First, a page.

Last week, I wrote a bit about the Unified Communications value proposition and the panel I was on at IT Expo. When preparing for that panel, I went back to a report we commissioned over a year ago to try and quantify the UC gains. And I also saw this blog I wrote about a year ago on the topic. This got a decent amount of traffic, and many found the information useful. So I decided to repost it for those who may not have seen this last year. And at the bottom, you’ll see a link to the report.
Unified Communications Value Proposition
Businesses buy new phone systems for a variety of reasons. There could be a new location. The old phone system might have been outgrown or may just be too old and about to fall over dead. The business could be looking for new features beyond just voice or may be replacing a plain old phone system that ended up costing too much (because of PSTN trunks for high maintenance fees). These are all good reasons. Today, most new phone systems are of the Unified Communications (UC) type – offering features beyond just basic voice.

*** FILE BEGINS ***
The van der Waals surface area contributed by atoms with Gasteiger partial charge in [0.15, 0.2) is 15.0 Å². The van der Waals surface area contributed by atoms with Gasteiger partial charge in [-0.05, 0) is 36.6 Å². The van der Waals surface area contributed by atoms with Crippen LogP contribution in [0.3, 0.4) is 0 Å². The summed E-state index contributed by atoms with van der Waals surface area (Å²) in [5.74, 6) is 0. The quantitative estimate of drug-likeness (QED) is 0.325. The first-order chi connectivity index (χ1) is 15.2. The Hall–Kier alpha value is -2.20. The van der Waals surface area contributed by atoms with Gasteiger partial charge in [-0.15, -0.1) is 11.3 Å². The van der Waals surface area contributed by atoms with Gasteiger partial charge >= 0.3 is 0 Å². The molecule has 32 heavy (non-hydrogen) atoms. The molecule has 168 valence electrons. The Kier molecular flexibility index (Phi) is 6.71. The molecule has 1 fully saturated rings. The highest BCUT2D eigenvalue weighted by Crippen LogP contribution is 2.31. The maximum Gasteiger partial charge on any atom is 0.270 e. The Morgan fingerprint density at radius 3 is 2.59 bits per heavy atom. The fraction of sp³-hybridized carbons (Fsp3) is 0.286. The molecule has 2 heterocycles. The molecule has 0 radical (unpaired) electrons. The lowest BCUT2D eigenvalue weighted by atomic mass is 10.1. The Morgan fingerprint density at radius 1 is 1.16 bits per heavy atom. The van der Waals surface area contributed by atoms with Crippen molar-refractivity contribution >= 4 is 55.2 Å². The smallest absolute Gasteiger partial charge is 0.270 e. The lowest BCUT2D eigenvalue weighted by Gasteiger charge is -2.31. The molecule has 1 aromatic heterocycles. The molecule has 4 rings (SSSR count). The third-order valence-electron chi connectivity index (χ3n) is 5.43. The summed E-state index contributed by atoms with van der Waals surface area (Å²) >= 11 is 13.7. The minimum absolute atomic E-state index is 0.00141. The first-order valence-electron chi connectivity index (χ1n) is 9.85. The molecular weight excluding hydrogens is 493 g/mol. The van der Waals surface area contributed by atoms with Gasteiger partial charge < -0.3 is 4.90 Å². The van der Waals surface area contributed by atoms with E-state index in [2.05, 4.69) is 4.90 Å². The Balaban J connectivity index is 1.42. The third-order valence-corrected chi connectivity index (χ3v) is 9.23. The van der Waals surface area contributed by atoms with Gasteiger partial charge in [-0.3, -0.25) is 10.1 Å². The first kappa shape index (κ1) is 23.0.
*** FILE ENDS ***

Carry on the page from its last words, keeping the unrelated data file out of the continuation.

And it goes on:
The drivers for buying UC phone systems that you typically hear are:
- Efficiency Improvement
- Productivity Gains
These are typical since, with UC, there can be other forms of communication, such as instant messaging, that can be utilized while occupied with some other communication activity, such as during a conference call. Or you remain connected with your smartphone outside of the actual business environment so you can “expand” your office hours. Or because all the calls are on IP, the business can save mobile phone and PSTN trunks charges. Add this all up, and the business scores efficiency and productivity gains.
But can these gains really be quantified? Yes, they can.
Sangoma partnered with the Eastern Management Group to undertake a wide-ranging survey aimed at providing some quantified data on value improvements in different areas to help explain the Unified Communications value proposition. The report can be obtained here.